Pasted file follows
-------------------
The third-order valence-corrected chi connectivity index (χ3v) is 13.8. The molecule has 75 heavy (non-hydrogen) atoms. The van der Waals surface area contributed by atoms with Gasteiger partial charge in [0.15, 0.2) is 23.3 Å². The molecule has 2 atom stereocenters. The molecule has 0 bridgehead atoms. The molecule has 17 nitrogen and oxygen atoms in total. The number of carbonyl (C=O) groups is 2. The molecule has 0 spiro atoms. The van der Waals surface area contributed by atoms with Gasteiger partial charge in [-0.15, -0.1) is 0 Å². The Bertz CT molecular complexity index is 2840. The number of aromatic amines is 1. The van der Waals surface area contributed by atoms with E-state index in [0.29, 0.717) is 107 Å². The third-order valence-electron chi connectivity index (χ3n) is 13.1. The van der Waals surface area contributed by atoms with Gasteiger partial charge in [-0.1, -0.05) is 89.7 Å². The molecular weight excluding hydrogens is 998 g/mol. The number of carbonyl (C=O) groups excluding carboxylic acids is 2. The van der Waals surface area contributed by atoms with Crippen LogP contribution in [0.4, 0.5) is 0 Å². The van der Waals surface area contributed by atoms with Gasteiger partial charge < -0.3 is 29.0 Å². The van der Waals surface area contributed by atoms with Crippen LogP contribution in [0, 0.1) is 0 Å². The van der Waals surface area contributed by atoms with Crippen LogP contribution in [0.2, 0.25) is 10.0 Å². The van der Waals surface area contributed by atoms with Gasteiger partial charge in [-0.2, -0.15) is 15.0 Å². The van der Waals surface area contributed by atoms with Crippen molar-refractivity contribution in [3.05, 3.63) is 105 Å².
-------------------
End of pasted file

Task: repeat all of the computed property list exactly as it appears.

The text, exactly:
The third-order valence-corrected chi connectivity index (χ3v) is 13.8. The molecule has 75 heavy (non-hydrogen) atoms. The van der Waals surface area contributed by atoms with Gasteiger partial charge in [0.15, 0.2) is 23.3 Å². The molecule has 2 atom stereocenters. The molecule has 0 bridgehead atoms. The molecule has 17 nitrogen and oxygen atoms in total. The number of carbonyl (C=O) groups is 2. The molecule has 0 spiro atoms. The van der Waals surface area contributed by atoms with Gasteiger partial charge in [-0.15, -0.1) is 0 Å². The Bertz CT molecular complexity index is 2840. The number of aromatic amines is 1. The van der Waals surface area contributed by atoms with E-state index in [0.29, 0.717) is 107 Å². The third-order valence-electron chi connectivity index (χ3n) is 13.1. The van der Waals surface area contributed by atoms with Gasteiger partial charge in [-0.1, -0.05) is 89.7 Å². The molecular weight excluding hydrogens is 998 g/mol. The number of carbonyl (C=O) groups excluding carboxylic acids is 2. The van der Waals surface area contributed by atoms with Crippen LogP contribution in [0.4, 0.5) is 0 Å². The van der Waals surface area contributed by atoms with Gasteiger partial charge < -0.3 is 29.0 Å². The van der Waals surface area contributed by atoms with Crippen LogP contribution in [0, 0.1) is 0 Å². The van der Waals surface area contributed by atoms with Crippen LogP contribution in [0.2, 0.25) is 10.0 Å². The van der Waals surface area contributed by atoms with Gasteiger partial charge in [-0.2, -0.15) is 15.0 Å². The van der Waals surface area contributed by atoms with Crippen molar-refractivity contribution in [3.05, 3.63) is 105 Å².